There are a total of 18 of them in the entire complex, 12 of which are located next to each other in the so-called Supertree Grove (this is the most popular place with giant trees). The other six were placed in the Golden and Silver Gardens, so don’t be surprised if you come across more artificial trees while exploring the Gardens.
They range in height from 25 meters, with the tallest being 50 meters, and what’s more, there is a restaurant at the very top. But it’s not just their sheer height that earned them the title of super-trees, as they perform many other interesting functions.
They are vertical gardens and are home to hundreds of thousands of plants (more precisely, almost 163,000 plants of 200 species). Almost entire tree structures are overgrown with smaller plants. And so we stood looking at numerous orchids, ferns, bromeliads, tropical vines and many, many other exotic plants that only grow on trees here. Everything, of course, has been perfectly planned and the choice of plants is not random. Those selected are those that are lightweight and durable, easy to maintain, will survive in Singapore’s natural climate, and, of course, will look perfect and please the eyes of visitors.
Giant trees also play an important role in providing energy and irrigation for the entire complex. They collect rainwater, filter the air and convert solar energy, which is used, for example, for light illuminations or transported to greenhouses.
And speaking of light illumination, a fantastic light and sound show called Garden Rhapsody is a must-see. It is held in the evenings, twice a day: at. 7:45 pm and 8:45 pm, but we recommend coming early to get a comfortable seat, even spread out with a blanket and while lying down admire the amazing play of lights to the beat of familiar tunes. This is one of the best and unforgettable experiences during our trips.
You can find a sample from the show on our You Tube:
Singapore – Garden Rhapsody show, Supertree Grove at Gardens by the Bay
Giant trees can also be viewed from a height, or more precisely while walking on a special footbridge suspended 22 meters above the ground, between several trees in Supertree Grove. This is an attraction with an additional fee ($8) and unfortunately it happens that in worse weather conditions it is closed (even a light rain here means worse conditions).
We headed to Cloud Forest when the falling rain began to inconvenience us. “Forest in the clouds” or “Clouds in the forest” is an attraction that may not seem attractive to everyone at first glance. As mentioned, admiring plant specimens is not one of our greatest passions, but we nevertheless decided to take a peek inside on the advice of many who have traversed the Gardens by the Bay trails before us.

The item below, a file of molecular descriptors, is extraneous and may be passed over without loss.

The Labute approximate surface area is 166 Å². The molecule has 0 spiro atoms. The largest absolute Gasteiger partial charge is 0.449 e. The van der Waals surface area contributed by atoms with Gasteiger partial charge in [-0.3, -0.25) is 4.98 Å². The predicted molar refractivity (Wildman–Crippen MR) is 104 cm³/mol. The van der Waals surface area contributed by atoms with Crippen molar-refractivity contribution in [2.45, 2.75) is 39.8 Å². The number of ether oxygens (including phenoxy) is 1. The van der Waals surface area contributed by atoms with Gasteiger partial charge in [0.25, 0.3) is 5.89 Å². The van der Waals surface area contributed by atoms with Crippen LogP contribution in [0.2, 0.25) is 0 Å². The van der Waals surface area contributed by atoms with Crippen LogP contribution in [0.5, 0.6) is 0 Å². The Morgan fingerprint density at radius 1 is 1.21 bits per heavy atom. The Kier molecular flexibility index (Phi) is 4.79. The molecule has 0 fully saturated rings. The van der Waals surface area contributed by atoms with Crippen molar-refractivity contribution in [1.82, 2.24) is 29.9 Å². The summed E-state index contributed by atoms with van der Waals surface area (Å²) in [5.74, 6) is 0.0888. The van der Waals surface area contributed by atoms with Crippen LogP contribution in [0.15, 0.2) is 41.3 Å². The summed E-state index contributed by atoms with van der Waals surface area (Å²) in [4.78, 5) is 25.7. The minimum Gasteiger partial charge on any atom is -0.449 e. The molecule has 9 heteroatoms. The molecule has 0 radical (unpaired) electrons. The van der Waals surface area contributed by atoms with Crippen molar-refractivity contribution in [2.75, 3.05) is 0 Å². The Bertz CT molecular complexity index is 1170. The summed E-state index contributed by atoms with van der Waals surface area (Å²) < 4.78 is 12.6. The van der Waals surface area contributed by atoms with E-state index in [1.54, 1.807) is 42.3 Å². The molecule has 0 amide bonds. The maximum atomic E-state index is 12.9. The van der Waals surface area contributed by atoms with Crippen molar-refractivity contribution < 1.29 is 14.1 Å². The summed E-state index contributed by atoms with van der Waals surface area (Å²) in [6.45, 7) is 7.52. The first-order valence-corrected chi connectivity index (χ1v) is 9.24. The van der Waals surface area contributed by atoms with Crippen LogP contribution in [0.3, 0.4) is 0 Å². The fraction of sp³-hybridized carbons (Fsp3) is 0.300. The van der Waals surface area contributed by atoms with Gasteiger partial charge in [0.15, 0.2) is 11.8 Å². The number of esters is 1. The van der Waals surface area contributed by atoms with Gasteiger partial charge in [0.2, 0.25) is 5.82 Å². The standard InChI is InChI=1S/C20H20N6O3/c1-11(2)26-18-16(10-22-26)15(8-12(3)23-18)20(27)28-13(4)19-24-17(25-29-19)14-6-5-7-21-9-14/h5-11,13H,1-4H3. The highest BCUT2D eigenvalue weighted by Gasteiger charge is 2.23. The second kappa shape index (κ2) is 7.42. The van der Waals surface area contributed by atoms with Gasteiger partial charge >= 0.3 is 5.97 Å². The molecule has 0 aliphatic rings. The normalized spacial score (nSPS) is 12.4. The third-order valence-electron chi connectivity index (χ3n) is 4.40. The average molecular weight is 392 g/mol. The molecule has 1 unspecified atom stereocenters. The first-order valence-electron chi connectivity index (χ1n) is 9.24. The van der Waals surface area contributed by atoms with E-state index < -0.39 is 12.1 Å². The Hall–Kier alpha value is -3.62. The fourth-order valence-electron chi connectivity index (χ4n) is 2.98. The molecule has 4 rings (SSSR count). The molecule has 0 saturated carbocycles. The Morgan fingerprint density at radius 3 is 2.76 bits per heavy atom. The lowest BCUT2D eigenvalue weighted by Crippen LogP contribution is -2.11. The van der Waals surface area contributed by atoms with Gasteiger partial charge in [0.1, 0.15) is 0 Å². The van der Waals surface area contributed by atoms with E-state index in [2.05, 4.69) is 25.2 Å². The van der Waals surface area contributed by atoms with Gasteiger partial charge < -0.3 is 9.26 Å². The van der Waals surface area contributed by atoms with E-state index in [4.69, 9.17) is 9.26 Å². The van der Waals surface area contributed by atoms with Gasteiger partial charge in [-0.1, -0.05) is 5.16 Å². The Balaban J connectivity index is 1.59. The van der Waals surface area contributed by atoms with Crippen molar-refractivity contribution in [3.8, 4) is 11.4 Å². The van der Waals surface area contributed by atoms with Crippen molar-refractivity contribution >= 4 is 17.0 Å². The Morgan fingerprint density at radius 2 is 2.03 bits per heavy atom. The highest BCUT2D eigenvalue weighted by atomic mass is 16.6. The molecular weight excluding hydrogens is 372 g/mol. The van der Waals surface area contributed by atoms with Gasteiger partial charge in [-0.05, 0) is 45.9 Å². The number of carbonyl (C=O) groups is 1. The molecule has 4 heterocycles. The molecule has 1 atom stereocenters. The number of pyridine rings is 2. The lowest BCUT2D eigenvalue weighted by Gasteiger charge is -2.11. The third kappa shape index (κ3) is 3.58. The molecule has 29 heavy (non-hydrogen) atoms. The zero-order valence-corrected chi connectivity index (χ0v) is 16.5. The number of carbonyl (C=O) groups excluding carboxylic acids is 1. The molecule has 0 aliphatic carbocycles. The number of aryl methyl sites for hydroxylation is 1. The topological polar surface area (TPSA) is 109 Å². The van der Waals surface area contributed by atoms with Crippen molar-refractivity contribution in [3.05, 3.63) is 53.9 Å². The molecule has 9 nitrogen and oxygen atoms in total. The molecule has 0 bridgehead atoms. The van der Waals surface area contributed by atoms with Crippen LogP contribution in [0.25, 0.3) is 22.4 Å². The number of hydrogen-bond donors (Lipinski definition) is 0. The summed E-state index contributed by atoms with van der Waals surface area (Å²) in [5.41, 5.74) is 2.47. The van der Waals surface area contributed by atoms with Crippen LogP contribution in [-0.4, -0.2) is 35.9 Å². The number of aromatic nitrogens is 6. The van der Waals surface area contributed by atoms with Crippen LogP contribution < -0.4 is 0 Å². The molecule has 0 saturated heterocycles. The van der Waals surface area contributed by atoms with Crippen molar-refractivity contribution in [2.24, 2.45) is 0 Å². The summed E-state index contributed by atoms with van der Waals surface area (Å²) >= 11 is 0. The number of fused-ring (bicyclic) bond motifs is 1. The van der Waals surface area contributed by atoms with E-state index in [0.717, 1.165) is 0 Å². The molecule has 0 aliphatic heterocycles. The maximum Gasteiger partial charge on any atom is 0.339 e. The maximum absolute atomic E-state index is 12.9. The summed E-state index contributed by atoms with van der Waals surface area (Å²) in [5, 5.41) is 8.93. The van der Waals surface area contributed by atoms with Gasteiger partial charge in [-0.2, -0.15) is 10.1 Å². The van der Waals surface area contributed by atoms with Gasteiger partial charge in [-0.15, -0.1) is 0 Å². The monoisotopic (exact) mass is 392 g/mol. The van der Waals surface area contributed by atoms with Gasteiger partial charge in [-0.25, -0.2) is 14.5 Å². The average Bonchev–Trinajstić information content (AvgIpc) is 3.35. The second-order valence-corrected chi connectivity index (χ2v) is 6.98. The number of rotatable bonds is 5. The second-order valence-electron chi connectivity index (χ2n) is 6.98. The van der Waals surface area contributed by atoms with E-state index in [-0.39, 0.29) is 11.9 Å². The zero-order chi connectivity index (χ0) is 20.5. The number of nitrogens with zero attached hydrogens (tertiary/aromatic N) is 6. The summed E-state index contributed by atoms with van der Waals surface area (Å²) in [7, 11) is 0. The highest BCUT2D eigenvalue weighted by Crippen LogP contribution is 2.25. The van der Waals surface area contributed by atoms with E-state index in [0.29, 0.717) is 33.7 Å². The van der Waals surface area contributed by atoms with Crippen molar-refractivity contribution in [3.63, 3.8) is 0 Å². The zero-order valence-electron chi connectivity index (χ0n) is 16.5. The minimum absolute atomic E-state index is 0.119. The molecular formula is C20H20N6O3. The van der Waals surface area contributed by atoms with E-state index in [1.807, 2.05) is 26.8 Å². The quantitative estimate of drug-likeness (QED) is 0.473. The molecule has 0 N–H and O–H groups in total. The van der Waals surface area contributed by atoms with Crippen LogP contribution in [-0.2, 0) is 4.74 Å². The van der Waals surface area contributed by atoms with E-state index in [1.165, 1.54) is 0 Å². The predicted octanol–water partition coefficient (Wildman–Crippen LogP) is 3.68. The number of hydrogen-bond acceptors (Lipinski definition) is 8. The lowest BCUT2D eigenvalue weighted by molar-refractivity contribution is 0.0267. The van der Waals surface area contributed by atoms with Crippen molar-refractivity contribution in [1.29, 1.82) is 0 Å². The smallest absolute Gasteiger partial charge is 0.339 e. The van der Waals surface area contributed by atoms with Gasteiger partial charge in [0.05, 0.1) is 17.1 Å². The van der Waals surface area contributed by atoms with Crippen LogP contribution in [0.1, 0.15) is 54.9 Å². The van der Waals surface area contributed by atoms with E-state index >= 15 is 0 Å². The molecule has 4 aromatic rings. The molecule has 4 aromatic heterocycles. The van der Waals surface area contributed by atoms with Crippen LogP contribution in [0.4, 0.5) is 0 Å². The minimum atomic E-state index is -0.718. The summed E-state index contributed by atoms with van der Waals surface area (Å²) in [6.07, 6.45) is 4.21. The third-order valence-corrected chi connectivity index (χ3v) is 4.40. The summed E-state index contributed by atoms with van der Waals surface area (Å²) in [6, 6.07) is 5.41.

And guess what? We do not regret any dollar spent on this place! And we spent a lot of them, 28 on two sites: Cloud Forest and Flower Dome (the latter will be discussed below). First of all, it’s not for the plants alone that one enters here, as the biggest attractions are a giant waterfall and two “in the clouds” paths. Second, the way the whole thing has been developed makes us learn about the history of the land and the natural world in an interesting, interactive way.
Cloud Forest is a large, streamlined, glass-roofed building with a high hill dotted with plants (the building is taller than Flower Dome). On one side of the hill, a waterfall falls from the very top, and on the other are two paths and numerous exhibits. There is quite high humidity here from both the waterfall and sprinklers, at about 80-90%, and the temperature is constant at 23ºC – 25ºC.
Immediately after entering, we found ourselves on a platform with a view from below of the waterfall in all its glory. On the wet platform. Some even put on raincoats (yes, inside!). If someone is bothered by a little water, then you can too, but for us it was mainly cooling. From below, the waterfall appears even bigger and stronger. Water falling from 35 meters with tremendous force, makes all conversations and other sounds drowned out (this is the highest covered waterfall in the world!). It is even impossible to cover the waterfall with the lens. Fortunately, we had a wide-angle lens (M.ZUIKO DIGITAL ED 9-18mm f/4.0-5.6) on loan from Olympus for this trip, which came to the rescue in such situations.
Once we were able to take satisfying photos we headed further along the marked path. It leads around the green hill to the elevator, which takes you to the very top. From here you descend or take the elevator to the various floors, where exhibitions and two paths await: Cloud Walk and Treetop Walk.
The whole thing is best illustrated by the map:
The hill itself is strewn with numerous plants, including orchids, ferns, begonias and even carnivorous plants. There are also additional gardens, plant installations and various cultural touches at the bottom. It is tempting to stop every now and then, but it is better to accelerate towards the elevators, because it is at the top that the most interesting attractions await.
However, in order to get to the top you have to stand off in the elevator queue. And there is no that it hurts, there is no that with a child – everyone stands. Fortunately, it goes smoothly, as there are several elevators in operation here, and the facility’s employees oversee the best possible loading of people.